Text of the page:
However, the Honor 20i is not just a one trick pony as it was able to deliver some really vivid and sharp images in daylight as well. While the regular mode was able to capture a good shot with punchy colours and good details, the AI mode was able to take the same image to the next level. As you can see in the gallery below, in the shot taken with AI mode the camera amps up the dynamic range, exposure and colour to produce an aesthetically pleasing image. There is a reason why Honor has hidden the HDR mode in the settings menu as the AI mode is a much better replacement to it.
The portrait mode on the camera is also particularly impressive as it was able to detect edges accurately, thanks to the 2MP depth sensor. The background was blurred aesthetically and the subject as sharp in focus, I can say the same for the closeup shot as well.
I was impressed by the wide angle prowess of the Honor 20i as well. As you can see in the gallery below, the camera is capable of capturing a lot more in the wide angle mode without compromising on the image quality. However, I did notice that the images were slightly on the cooler side of colour spectrum when using the wide angle mode.
As for selfies, the Honor 20i is equipped with a 32-megapixel sensor with AI mode. The smartphone gets the same 32-megapixel shooter with AI mode on the front. The smartphone was able to consistently produce social media worthy selfies in both normal and portrait mode.
In the video department, the phone allows users to record at the maximum resolution of 1080p at 60fps, which is more than enough for every day usage. Honor does get a point for including two format options namely H.264 and H.265, where the former is intended for recording smaller files to save space and latter is for higher visual quality. The camera also offers the ability to record super slow motion videos at 480fps, if that’s your thing.
Performance, software and battery
The Honor 20i has the HiSilicon Kirin 710 SoC ticking at its core, which is a 12nm 64-bit octa-core processor. The chipset is backed by 4GB of RAM and 128GB of user-expandable storage. The mid-range processor is quite adequate for daily usage, and during my time with the smartphone, I seldom came across any UI lag while multitasking or simply navigating through the interface.
While playing PUBG, the smartphone was able to hold its own simply because of the presence of GPU Turbo 2.0, but this was in the medium graphics setting. The performance drops when you switch to high graphics settings, and you will come across frame drops at one point or other as the gameplay gets more intense. Casual games like Subway Surfer and Shadow Fight 3 run like a breeze. However, if you are a PUBG junkie, there are better options available like Realme 3 Pro and Redmi Note 7 Pro. And if you stretch your budget by Rs 2,000, you can get yourself the POCO F1 with Snapdragon 845 SoC.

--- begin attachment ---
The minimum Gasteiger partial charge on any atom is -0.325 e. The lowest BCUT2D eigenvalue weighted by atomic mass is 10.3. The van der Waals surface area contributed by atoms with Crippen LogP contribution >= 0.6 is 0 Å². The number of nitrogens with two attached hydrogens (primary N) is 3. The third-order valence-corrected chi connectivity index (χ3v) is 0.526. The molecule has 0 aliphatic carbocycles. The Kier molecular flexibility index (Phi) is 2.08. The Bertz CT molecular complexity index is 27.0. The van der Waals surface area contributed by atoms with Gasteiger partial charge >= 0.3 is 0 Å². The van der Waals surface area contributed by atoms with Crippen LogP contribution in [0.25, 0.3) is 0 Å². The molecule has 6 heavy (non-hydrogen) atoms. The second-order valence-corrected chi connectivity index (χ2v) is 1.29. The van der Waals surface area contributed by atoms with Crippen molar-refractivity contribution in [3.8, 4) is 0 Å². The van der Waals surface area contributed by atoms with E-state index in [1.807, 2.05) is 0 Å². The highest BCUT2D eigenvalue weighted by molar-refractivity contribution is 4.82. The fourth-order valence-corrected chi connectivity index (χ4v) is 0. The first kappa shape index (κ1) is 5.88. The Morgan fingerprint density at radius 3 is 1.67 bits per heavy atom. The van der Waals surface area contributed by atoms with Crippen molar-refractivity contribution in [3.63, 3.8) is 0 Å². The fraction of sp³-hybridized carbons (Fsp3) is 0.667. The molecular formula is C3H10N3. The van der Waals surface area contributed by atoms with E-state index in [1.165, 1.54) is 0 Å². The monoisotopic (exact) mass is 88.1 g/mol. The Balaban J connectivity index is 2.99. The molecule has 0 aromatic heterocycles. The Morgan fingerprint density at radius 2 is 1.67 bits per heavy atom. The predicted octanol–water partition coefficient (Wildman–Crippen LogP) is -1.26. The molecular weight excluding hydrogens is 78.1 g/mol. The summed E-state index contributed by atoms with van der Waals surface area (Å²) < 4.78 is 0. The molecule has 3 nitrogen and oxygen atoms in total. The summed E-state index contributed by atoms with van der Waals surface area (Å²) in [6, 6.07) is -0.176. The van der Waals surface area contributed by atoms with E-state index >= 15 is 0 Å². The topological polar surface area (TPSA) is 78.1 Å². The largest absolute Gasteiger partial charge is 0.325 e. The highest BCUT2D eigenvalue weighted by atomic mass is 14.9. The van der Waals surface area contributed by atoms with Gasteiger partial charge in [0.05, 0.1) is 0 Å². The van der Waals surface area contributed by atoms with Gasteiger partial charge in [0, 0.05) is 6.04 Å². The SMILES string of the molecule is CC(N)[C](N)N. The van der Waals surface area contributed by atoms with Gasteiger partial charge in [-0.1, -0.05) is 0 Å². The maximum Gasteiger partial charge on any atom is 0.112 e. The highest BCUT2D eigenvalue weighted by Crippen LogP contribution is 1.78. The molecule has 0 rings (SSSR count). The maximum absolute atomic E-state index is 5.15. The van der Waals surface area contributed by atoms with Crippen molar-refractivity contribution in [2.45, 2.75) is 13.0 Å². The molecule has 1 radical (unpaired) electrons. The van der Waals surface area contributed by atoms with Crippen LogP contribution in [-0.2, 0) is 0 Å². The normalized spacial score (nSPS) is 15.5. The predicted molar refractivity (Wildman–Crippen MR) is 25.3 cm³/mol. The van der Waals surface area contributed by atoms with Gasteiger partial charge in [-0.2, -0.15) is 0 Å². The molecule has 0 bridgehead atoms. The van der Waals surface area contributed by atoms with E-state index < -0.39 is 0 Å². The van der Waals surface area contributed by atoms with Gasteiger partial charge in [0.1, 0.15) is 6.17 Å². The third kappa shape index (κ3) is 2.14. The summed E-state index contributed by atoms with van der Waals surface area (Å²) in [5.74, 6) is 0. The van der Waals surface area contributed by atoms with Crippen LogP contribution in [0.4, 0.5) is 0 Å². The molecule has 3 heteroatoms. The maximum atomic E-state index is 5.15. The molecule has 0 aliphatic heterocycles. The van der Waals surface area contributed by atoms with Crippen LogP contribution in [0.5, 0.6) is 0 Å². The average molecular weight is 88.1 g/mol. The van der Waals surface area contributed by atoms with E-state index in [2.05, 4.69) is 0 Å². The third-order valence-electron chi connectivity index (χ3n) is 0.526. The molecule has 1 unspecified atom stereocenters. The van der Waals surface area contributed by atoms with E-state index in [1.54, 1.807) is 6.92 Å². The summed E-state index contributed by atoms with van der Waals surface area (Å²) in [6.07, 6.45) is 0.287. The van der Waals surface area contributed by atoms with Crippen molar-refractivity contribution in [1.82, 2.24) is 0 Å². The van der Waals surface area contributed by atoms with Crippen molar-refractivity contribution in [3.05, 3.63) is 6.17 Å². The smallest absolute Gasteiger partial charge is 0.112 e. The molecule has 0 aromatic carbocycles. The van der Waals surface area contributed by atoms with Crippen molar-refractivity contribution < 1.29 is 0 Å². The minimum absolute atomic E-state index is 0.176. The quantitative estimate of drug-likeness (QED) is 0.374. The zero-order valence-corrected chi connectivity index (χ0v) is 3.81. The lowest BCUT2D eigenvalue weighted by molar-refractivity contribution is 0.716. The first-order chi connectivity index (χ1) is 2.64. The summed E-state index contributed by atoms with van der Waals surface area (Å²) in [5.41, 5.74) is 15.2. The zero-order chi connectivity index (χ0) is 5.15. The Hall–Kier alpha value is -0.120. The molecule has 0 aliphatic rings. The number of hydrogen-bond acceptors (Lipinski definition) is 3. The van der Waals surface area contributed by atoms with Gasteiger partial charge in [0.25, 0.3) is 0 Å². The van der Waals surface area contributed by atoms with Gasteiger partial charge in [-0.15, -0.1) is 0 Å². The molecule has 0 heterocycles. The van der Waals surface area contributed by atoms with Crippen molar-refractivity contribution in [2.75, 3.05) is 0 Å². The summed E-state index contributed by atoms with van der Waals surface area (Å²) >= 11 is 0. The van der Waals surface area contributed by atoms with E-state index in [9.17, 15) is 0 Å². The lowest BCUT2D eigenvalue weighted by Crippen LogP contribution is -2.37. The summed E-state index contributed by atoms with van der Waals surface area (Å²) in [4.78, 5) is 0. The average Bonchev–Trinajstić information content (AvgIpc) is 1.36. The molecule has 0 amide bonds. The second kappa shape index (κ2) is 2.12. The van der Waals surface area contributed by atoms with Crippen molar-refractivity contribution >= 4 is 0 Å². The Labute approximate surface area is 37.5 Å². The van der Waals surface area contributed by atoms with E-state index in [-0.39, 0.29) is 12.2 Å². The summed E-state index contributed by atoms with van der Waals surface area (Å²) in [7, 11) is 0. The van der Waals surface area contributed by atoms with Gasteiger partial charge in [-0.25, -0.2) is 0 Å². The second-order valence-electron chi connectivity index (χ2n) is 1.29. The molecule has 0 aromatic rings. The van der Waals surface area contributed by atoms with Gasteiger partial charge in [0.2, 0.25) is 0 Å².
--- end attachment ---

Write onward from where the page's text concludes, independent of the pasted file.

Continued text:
Coming to the software, the Honor 20i ships with the Android 9 Pie based EMUI 9.0 interface running on the top. The software is loaded to the brim with an array of bloatware and Honor’s own system app, which cannot be uninstalled, unfortunately. If you are looking for a clean interface like stock Android, Nokia and Xiaomi Mi A series is a better bet for you. On the flipside, EMUI 9.0 brings some useful features like Digital Balance (Honor’s take on Google’s Digital Wellbeing) and navigation gestures.
As for the battery, the 20i retains the same battery as its successor viz. a 3,400mAh pack, which seems to be lacking fast charging support. Honor is providing a 10W charger in the box, which takes a while to juice up the battery. However, the Honor 20i was able to push to the end of the day on medium usage including FB, Whatsapp and Youtube, which is reassuring. Your mileage might vary if you watch videos non-stop on streaming platforms or enjoy long sessions of PUBG.
Let me just put this out there, Honor 20i might not receive the Android Q update as the result of the US ban. So if that’s something that would bother you, it’s better to look elsewhere. Buyers can look out for the Samsung Galaxy M30 (review), Realme 3 Pro (review) and Redmi Note 7 Pro (review). And as mentioned earlier, the Snapdragon 845-toting POCO F1 (review) is also an option if you stretch your budget slightly.
That being said, Honor 20i probably has the best camera setup of the lot and that night mode is completely phenomenal. Moreover, the smartphone has been loaded with decent internals and an attractive gradient design, which is an added bonus. Lastly, while it might not get the next Android update, the Honor 20i has been certified by Google meaning it will continue getting security patches along with support for Google Play services.
Therefore, if Android Q is not much of a deal to you and you are in the market for a solid camera phone under Rs 15,000, I cannot think of a reason why you should not go for the Honor 20i.
Editor’s rating: 3.5 / 5
- Attractive design
- Powerful night mode
- Fantastic selfie camera
- 3.5mm audio jack
- No Widevine L1 certification
- micro-USB port
- no fast charging